From 2003 to 2008, Steven Stalinsky penned a weekly column for The New York Sun covering the post-9/11 world. His column captured an important era from which emerged the War on Terror. 180 Weeks in the War on Terror is the complete collection of writings, including historic milestones and events during this period.
One of the first writers post-9/11 to show how Al-Qaeda and other terrorist organizations relied on the Internet, Stalinsky:
The column had an international impact. Stalinsky's writings were referenced by prominent figures and media, used in Congressional hearings and Capitol Hill briefings, and cited in official U.S., Canadian, U.K. and U.N. documents and reports. His articles on and translations of support for jihad, martyrdom operations, and terrorist organizations stirred direct public responses from those exposed, including Saudi royal family members, a leading London-based Arabic-language newspaper editor with close ties to Osama bin Laden, and the top cleric of Egypt's influential and revered Al-Azhar mosque.
On the 20th anniversary of 9/11, don't miss an important contribution to understanding this period of history.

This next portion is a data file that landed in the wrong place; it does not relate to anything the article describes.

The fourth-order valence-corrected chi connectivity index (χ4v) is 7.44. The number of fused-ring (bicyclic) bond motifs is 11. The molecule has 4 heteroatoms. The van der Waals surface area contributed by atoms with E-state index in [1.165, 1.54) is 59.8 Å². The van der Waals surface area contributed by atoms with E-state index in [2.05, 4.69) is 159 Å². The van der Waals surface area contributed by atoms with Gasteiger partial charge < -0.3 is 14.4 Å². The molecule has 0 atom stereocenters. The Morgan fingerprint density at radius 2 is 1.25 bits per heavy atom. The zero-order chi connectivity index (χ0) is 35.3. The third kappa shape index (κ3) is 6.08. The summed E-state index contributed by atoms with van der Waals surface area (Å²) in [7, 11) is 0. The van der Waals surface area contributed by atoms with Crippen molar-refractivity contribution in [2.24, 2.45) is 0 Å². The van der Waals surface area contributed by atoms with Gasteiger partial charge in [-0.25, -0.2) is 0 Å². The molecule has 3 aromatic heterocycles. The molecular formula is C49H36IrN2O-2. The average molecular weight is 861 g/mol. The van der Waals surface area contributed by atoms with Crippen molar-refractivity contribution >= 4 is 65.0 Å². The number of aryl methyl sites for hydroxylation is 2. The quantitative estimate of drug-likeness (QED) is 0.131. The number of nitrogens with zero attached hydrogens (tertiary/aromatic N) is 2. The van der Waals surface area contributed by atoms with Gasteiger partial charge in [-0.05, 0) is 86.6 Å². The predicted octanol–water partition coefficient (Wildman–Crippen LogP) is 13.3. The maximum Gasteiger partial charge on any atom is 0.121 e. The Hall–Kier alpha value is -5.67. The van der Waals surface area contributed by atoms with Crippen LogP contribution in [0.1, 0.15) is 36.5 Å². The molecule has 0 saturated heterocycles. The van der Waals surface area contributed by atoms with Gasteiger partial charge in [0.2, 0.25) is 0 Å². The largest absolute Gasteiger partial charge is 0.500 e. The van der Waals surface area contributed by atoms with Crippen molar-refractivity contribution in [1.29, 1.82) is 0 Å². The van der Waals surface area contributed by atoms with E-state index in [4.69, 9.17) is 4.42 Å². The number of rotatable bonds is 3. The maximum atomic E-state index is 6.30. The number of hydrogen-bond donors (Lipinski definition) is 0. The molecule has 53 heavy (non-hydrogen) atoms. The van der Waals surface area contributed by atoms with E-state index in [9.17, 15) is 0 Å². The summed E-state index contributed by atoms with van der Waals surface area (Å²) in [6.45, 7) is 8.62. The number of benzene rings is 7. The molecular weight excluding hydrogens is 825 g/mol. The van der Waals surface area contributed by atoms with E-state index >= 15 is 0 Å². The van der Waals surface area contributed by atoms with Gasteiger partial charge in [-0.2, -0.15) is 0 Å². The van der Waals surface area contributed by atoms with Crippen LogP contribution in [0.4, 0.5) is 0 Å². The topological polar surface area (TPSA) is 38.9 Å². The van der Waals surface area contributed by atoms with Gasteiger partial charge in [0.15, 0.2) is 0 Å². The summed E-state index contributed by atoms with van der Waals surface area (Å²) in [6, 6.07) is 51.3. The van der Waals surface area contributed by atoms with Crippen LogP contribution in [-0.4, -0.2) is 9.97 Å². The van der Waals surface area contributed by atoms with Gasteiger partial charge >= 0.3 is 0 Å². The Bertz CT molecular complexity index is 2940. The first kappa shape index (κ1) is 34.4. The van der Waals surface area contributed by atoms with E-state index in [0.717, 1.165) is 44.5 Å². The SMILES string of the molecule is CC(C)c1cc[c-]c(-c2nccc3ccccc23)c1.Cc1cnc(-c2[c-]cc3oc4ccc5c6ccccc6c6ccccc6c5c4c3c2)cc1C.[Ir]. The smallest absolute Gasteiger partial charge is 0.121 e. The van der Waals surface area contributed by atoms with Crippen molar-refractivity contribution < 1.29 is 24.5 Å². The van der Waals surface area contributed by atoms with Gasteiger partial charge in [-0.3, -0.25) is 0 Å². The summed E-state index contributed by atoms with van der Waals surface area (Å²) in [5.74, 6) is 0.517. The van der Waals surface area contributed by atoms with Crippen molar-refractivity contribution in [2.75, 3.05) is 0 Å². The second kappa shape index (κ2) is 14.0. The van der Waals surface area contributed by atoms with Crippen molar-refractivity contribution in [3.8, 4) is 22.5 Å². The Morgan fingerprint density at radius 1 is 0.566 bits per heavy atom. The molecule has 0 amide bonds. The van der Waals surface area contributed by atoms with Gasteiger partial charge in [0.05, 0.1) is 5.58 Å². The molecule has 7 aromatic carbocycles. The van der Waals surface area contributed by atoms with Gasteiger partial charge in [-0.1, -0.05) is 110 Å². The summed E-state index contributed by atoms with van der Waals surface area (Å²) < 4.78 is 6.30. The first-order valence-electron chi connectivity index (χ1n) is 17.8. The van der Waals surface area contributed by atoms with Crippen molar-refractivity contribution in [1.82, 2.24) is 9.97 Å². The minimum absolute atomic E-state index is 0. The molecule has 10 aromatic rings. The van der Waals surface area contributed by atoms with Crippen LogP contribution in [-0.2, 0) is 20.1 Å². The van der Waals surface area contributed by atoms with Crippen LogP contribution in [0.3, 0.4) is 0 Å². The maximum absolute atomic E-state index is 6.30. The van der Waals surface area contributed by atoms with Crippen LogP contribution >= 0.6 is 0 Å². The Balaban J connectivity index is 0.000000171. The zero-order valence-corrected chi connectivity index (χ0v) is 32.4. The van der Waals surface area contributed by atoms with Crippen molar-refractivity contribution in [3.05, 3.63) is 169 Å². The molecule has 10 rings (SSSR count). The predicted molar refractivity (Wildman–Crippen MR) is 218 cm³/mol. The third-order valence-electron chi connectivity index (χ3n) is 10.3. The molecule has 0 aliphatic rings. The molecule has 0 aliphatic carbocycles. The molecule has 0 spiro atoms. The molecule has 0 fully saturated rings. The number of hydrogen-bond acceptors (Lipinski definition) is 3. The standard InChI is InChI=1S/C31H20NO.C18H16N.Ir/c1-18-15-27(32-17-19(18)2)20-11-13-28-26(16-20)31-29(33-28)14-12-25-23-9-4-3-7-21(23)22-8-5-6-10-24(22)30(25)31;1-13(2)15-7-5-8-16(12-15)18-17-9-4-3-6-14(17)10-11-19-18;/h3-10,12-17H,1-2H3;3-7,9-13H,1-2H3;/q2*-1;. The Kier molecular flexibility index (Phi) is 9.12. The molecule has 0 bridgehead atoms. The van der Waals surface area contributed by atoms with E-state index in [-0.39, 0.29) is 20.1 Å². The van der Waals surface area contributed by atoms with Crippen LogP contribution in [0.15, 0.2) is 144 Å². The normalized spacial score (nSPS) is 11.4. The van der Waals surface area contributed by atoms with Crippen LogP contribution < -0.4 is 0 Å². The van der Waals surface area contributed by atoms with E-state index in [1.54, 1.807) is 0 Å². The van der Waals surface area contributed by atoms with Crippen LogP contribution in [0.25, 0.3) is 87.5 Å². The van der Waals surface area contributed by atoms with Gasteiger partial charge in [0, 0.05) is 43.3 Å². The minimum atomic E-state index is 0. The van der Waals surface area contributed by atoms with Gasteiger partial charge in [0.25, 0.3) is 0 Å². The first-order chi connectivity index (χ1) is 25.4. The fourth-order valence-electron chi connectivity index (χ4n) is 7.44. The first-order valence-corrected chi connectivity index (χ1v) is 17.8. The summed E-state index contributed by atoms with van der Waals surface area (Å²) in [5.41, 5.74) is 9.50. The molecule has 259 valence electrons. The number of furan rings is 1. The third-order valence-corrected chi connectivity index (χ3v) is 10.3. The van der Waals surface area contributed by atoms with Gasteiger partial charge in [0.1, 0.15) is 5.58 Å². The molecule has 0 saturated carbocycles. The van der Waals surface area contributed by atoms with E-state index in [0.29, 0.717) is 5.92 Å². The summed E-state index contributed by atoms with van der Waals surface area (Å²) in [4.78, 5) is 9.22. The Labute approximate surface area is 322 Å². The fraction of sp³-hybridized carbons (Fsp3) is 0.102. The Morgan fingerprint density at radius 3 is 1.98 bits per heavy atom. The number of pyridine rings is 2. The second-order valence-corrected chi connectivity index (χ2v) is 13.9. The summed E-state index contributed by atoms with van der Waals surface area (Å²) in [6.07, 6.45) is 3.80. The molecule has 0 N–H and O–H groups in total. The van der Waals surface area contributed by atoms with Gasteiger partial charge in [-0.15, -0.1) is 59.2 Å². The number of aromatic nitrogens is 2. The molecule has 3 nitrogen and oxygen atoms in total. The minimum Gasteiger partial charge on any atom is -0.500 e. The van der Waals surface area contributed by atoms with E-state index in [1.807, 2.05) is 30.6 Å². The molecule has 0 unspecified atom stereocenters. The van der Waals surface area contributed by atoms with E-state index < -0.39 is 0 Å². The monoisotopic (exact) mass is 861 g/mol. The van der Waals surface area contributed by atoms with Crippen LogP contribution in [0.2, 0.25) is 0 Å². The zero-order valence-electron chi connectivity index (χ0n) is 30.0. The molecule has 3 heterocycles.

"Vivid, insightful analysis from a leading terrorist propaganda expert who models incisive thinking and explains the Global War on Terror. A riveting, important record of a key period of American national security history." - Ambassador Alberto M. Fernandez, MEMRI Vice President, former President of the Middle East Broadcasting Networks, former Head of the State Department's Coordinator for the Center for Strategic Counterterrorism Communications
"Timely release on the 20th anniversary of tragic 9/11, ironically as the U.S. exits from Afghanistan, the backdrop of Al Qaeda and events highlighted in this collection. This earlier retrospective details Middle East issues and terrorism dynamics, highlighting the innocence once ours. Evocative, haunting collection reminds us how vulnerable we were then and continue to be now. Essential primer for the serious reader to understand daily events and how we got here." - Gisele Eben
"Important for understanding the thinking and atmosphere after 9/11. 20 years later, it's fascinating to compare the writing to subsequent developments, including how prescient the columns often were." - S. Smith
"Takes us back to the days after 9/11 as policymakers grappled with how to approach a world that changed in a single moment. For anyone to understand the last 20 years and make future decisions on geopolitical issues." - R. Abraham